Through the characterization and dialogue of Madoc and Rosalyn, Margaret Moore's THE WARLORD'S BRIDE adds humor and drama to the classic medieval romance set-up of a heroine being sent by the king to be a wife. For every question or statement from Lady Rosalyn or Lord Alfred, Madoc has an unexpected reply. Lady Rosalyn herself is no push-over submitting thoughtlessly to being a pawn despite the circumstances of her past. As their two personalities collide, the sparks fly. As they come together in private as well as in the daily running of Llanpowell, each discovers the tender, more hidden inner vulnerability of the other. Passion turns to love as Rosalyn and Madoc come to know each other more intimately, not just as husband and wife but as a man and woman who care deeply about each other.

Margaret Moore's THE WARLORD'S BRIDE provokes a certain amount of torn feelings in this medieval enthusiast. The beginning is fantastic --- a true delight with a hero whose unexpected dialogue and behavior refreshes with a delightful sense of originality. I thought I would adore the book for that alone. THE WARLORD'S BRIDE is a fast paced romance with a light style even in the darker moments. Unfortunately, the rest of the book does not match up to the fine beginning. The plot and characterization became more shallow overall, though moments of excitement and the culmination of an intriguing subplot liven up the last half of the book. Medieval details are accurate and woven seamlessly in the story but the history remains more in the background with little mention beyond food, the initial behest by the Plantagenet king, and other small details. I would recommend Margaret Moore's THE WARLORD'S BRIDE to romance lovers looking for a medieval romance with more romance than history. The passionate but gentle hero and the unusual initial predicament of the heroine, and later of the hero as well, do intrigue. Medieval enthusiasts, or fans of the historical aspects of historical romance, however, are likely to crave more history and a history more central to the romance than they will find in this romance.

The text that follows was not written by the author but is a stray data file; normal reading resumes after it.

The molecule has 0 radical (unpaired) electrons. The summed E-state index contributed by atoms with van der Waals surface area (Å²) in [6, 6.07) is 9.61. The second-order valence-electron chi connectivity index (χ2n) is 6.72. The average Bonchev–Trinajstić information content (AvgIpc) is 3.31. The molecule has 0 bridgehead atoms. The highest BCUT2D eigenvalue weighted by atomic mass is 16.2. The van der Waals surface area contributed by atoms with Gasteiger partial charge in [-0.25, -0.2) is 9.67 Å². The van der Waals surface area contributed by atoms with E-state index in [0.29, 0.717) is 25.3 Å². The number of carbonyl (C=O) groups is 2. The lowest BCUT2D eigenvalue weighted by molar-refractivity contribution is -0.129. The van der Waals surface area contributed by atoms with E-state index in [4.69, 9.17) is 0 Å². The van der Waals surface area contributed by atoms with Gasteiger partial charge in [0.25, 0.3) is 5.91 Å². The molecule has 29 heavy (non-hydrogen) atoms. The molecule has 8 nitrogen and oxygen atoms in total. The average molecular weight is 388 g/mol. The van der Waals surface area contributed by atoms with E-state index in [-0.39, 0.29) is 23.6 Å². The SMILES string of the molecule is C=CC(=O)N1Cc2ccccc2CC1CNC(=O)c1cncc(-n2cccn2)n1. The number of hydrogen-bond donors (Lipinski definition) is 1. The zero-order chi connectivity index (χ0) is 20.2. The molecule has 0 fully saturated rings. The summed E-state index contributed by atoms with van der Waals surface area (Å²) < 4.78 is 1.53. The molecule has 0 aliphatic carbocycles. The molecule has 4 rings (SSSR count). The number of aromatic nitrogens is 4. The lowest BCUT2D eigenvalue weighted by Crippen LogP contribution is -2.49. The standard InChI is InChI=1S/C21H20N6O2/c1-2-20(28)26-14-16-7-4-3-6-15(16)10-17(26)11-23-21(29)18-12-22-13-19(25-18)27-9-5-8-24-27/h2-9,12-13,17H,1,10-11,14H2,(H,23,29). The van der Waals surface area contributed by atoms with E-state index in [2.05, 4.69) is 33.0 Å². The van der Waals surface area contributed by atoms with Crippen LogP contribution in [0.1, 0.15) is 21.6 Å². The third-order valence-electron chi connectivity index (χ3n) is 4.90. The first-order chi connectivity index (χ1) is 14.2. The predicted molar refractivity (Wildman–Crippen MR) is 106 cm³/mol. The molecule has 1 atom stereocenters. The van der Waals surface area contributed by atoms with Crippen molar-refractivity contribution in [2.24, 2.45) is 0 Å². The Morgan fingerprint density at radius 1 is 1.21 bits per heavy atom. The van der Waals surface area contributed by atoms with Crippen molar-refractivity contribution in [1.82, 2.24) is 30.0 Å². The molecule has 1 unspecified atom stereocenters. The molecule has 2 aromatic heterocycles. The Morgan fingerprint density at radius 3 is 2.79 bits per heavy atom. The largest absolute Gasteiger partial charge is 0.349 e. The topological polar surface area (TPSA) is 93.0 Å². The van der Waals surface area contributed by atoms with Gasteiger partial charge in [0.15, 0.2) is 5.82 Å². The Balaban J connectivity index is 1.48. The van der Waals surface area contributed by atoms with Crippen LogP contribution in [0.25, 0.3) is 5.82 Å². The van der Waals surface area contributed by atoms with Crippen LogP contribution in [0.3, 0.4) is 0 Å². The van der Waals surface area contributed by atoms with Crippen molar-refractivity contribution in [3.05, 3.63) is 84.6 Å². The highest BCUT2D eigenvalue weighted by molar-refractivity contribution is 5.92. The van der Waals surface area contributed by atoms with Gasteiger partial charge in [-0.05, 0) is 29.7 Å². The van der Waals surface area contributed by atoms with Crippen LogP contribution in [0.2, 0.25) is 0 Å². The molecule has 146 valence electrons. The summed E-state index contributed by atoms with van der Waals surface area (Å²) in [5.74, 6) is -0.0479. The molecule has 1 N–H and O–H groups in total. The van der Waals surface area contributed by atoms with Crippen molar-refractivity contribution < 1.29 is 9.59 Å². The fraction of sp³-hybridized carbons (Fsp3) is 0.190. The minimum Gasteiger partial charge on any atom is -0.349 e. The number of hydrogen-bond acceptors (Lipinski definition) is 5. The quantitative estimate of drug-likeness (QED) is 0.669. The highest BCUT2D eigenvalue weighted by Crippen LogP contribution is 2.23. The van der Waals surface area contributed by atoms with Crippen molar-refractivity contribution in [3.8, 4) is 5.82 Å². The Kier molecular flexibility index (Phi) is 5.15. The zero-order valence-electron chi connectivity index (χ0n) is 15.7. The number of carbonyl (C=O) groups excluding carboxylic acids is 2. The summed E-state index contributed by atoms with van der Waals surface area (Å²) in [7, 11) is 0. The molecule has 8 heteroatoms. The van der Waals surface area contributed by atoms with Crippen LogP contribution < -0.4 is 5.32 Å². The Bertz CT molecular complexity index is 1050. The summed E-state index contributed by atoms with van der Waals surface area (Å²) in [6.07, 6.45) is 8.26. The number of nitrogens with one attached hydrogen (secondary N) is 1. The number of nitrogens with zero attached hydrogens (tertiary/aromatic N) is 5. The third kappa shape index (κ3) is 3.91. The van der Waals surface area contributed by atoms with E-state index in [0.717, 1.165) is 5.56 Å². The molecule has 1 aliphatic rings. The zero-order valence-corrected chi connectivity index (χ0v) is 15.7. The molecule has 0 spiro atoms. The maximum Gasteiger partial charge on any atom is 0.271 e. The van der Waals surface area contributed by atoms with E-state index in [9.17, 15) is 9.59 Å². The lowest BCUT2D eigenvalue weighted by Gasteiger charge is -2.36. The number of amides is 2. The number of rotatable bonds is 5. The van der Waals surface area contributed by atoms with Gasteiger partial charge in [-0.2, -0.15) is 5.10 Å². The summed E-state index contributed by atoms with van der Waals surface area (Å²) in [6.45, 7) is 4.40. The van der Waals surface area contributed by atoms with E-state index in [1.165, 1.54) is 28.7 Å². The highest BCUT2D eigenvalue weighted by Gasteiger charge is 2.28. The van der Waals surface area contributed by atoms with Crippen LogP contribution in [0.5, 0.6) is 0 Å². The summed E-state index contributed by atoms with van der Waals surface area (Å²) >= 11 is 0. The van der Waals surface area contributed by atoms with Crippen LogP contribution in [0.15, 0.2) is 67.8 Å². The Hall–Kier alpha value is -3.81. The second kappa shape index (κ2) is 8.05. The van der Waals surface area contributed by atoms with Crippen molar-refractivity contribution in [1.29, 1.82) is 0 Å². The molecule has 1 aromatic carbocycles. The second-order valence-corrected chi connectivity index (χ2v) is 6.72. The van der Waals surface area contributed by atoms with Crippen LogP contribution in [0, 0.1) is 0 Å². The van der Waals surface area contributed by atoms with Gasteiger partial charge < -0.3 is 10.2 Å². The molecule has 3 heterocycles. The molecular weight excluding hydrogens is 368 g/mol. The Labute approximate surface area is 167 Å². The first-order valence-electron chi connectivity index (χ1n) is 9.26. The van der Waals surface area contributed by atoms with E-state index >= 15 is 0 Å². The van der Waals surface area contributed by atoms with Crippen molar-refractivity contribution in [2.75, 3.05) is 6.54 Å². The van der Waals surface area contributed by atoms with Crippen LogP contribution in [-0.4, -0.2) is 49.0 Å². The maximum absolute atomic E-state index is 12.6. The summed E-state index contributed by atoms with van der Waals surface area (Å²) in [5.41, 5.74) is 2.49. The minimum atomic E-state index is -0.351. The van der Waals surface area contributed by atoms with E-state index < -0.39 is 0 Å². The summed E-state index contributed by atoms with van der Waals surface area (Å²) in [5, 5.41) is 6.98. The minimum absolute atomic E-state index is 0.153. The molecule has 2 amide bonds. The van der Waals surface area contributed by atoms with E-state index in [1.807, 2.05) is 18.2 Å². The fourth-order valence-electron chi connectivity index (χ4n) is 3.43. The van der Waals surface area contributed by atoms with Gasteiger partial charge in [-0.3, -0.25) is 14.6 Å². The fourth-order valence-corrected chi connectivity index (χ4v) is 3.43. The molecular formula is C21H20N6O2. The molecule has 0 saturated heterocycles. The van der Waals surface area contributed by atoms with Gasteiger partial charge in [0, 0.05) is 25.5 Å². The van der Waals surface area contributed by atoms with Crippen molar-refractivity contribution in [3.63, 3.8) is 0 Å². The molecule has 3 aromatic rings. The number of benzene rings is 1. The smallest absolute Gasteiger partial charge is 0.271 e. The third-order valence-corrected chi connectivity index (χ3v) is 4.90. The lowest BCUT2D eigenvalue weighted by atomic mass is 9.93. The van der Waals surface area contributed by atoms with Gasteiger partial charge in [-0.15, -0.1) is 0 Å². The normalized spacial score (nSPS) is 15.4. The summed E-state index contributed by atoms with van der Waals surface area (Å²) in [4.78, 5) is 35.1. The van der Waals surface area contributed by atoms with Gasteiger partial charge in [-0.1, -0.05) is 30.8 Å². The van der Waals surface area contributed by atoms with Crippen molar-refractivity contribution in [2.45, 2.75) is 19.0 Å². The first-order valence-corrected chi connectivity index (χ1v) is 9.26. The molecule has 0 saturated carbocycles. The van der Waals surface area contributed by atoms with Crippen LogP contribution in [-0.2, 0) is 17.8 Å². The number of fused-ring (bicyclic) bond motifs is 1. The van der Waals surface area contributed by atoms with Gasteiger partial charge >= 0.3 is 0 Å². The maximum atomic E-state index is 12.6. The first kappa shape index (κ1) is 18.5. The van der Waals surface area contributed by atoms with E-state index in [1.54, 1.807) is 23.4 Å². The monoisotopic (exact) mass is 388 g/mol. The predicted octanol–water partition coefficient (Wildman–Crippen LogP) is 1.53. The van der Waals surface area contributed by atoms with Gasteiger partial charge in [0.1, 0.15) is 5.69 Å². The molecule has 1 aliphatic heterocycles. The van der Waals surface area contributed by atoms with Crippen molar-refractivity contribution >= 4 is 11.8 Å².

COURTESY OF BOOK ILLUMINATIONS
Querlaca
A real page turner, very romantic --Again Margaret Moore leads us into the middle ages and the Welsh World. She makes us root for Lady Roslyn in her desire to find a home of her own and even the love that she dare not expect in marriage. The marriage is arranged as most are.
One conflict comes from her wondering if he is a traitor and he about her.
He seems kind but is suddenly distant such are the misunderstandings between them. Moore's exceptionally effective description leads us and keeps us turning pages to read of the people and world of the medieval British Isles in the time of King John.
Mala
This wasn't a bad book, really, and I very much enjoyed the characters - especially Madoc. But my main problem with it is that it's a direct ripoff of Julie Garwoods's Saving Grace. That's the only reason for the 3 stars.